Best Gaming Headsets

Whether you arrived here because you’re looking for a good holiday gift or you’re just looking to make your gaming setup more immersive and comfortable, you’re in the right place. Let’s jump into it and go over the best gaming headsets you can buy in 2022.


Beyerdynamic MMX 100

Generally known by their loyal fan base for making exceptionally balanced and accurate headphones that are used by casual listeners and mix engineers alike, Beyerdynamic has seemed to successfully carve a niche for itself in gaming headsets and headphones. The company’s MMX 100 came out earlier this year with some pretty premium features at a relatively low price – making this one quite the value buy. Though the ultra-balanced Beyerdynamic sound is still present, a considerable amount of bass and warmth has been thrown into the MMX 100. They possess a big cinematic sound without making audio sound like it’s filtered through a pillow (anyone who’s owned a $20 pair of gaming headphones knows exactly what I’m talking about). Beyond its well-articulated sound signature, my personal favorite feature is the detachable and highly flexible META VOICE condenser boom microphone that picks up and transmits audio with crystal clarity. An easy-to-reach volume wheel and mute-mic button are featured on the bottom of the cans. Between its very comfortable fit, clean balance, and premium microphone, the Beyerdynamic MMX 100 has a very understated value and can even serve a dual purpose as a great set of casual office headphones.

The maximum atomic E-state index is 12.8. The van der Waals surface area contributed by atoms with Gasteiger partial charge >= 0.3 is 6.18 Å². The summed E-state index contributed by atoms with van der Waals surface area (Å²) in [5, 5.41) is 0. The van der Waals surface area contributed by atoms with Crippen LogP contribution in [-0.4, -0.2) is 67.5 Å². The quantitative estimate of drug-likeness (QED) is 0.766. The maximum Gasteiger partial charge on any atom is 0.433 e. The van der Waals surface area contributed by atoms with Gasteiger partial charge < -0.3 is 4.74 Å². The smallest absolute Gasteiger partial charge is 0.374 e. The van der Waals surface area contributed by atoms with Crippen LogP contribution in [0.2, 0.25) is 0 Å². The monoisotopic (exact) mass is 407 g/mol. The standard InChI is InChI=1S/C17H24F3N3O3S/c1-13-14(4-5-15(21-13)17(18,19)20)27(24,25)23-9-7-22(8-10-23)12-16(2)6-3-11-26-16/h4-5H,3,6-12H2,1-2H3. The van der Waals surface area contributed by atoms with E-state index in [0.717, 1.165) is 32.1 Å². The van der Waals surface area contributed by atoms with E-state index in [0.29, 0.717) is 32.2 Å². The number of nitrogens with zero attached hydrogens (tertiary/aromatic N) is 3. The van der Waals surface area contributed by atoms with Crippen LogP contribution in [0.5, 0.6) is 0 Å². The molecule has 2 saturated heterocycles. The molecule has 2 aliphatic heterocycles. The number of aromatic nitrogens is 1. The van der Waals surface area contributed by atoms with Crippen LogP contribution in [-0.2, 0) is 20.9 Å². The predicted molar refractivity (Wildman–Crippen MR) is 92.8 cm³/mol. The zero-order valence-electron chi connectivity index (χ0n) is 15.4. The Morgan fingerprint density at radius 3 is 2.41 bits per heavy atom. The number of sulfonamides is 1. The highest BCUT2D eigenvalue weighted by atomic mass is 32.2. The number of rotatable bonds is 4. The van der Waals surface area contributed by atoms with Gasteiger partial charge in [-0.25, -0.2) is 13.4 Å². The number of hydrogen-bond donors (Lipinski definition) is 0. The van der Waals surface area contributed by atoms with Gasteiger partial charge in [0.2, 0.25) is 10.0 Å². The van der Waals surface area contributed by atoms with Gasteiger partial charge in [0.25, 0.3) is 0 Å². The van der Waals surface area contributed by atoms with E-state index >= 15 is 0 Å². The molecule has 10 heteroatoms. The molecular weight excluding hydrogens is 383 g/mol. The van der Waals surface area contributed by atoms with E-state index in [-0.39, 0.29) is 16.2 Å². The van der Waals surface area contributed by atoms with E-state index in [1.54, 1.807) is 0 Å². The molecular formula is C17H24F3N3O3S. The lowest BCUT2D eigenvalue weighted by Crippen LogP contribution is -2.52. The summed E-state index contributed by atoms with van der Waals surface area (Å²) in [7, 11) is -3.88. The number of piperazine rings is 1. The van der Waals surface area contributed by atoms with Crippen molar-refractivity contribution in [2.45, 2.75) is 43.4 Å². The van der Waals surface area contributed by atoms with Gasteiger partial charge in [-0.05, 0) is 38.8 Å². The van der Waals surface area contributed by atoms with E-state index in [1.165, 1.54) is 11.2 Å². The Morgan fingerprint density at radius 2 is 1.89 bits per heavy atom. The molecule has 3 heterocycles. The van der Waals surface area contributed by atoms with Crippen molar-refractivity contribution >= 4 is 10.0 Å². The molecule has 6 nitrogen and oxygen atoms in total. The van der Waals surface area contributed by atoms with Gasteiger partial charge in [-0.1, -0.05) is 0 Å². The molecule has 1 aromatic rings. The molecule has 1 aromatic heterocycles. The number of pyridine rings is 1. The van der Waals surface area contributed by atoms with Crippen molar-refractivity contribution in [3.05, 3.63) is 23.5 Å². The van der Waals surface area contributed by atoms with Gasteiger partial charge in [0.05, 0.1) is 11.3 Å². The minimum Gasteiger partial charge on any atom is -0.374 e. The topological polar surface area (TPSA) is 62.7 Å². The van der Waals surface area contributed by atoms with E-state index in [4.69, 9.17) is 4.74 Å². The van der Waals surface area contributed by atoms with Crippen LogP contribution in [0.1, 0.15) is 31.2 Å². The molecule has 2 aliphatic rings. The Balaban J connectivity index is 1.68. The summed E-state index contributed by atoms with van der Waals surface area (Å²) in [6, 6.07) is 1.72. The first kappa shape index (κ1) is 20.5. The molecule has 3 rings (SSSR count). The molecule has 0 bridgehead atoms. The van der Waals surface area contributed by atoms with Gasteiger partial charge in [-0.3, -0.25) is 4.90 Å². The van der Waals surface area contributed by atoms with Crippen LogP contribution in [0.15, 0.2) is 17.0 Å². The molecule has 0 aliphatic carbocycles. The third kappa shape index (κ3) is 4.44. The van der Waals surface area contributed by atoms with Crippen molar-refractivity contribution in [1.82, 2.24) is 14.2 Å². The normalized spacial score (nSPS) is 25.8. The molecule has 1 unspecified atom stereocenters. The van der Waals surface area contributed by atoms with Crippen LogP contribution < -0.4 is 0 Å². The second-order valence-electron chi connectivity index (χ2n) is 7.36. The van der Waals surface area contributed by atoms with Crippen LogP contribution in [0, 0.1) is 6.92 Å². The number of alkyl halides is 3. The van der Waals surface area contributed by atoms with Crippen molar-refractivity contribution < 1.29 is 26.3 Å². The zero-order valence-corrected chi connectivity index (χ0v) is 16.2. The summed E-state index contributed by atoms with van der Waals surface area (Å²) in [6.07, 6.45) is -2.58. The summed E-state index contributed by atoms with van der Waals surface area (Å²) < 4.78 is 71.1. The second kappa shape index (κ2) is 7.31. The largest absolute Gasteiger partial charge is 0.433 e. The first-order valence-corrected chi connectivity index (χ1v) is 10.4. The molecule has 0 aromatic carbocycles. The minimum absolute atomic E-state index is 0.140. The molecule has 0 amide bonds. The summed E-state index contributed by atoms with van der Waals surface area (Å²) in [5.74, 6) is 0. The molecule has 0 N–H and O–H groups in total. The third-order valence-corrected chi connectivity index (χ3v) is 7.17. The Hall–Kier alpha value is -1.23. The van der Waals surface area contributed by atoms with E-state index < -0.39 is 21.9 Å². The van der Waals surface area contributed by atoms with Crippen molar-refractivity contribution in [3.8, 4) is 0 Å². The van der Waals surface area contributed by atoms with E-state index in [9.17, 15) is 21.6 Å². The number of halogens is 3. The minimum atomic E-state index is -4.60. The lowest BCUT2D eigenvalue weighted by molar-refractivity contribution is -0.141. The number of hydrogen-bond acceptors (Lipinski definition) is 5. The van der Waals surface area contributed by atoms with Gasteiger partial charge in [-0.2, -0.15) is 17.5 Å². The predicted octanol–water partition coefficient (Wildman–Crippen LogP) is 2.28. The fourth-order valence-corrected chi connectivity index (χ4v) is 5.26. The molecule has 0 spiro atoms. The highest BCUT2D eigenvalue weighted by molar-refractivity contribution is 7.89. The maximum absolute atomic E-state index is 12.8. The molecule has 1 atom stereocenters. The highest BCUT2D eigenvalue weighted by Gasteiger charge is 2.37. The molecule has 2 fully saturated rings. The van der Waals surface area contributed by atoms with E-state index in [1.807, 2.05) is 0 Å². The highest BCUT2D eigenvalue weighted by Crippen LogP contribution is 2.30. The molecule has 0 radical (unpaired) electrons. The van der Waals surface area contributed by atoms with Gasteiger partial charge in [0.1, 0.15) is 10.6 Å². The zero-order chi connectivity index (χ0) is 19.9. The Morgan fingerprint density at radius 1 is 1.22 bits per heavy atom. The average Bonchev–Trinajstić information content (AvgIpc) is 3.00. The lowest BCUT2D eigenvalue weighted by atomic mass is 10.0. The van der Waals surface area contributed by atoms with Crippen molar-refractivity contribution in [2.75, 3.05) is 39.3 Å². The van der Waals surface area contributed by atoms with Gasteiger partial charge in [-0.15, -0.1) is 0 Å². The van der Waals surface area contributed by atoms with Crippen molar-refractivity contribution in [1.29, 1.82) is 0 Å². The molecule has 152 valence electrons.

Read more about or purchase the Beyerdynamic MMX 100 here from Audio46.

Also check out the moderately upgraded Beyerdynamic MMX 150 here from Audio46.


Audio Technica ATH-DGL3 (Open Back)

Audio-Technica, ATH-GDL3, gaming

The ATH-DGL3 is to AudioTechnica what the MMX 100 is to Beyerdynamic: a company known for making balanced headphones putting a new twist and purpose on their classic tuning. Unlike the MMX 100, however, the ATH-DGL3 is open-back. While preferences vary, I find this open-back design to give the ATH-DGL3 a slight edge over the MMX 100. Gamers reading this are likely familiar with the sensation of having no idea how loud your voice is when a pair of closed back headphones are blasting you with a wall of sound. The open-back design of the ATH-DGL3 helps to vastly reduce this issue, as outside sounds are allowed to pass through the open grill on the back of the cans. This makes talking to teammates feel a whole lot more natural. Another benefit of it being open-back is an improved sense of distance, imaging, and general direction. Also worth noting is the detachable and flexible boom mic it comes with, which has a highly directional input to pick up your voice instead of your environment. Like the MMX 100, it has a volume wheel and mic on/off button on the bottom of its cans.


Read more about or purchase the Audio-Technica ATH-DGL3 here from Audio46.


Beyerdynamic MMX 300 Version 2

MMX 300, Version 2, headset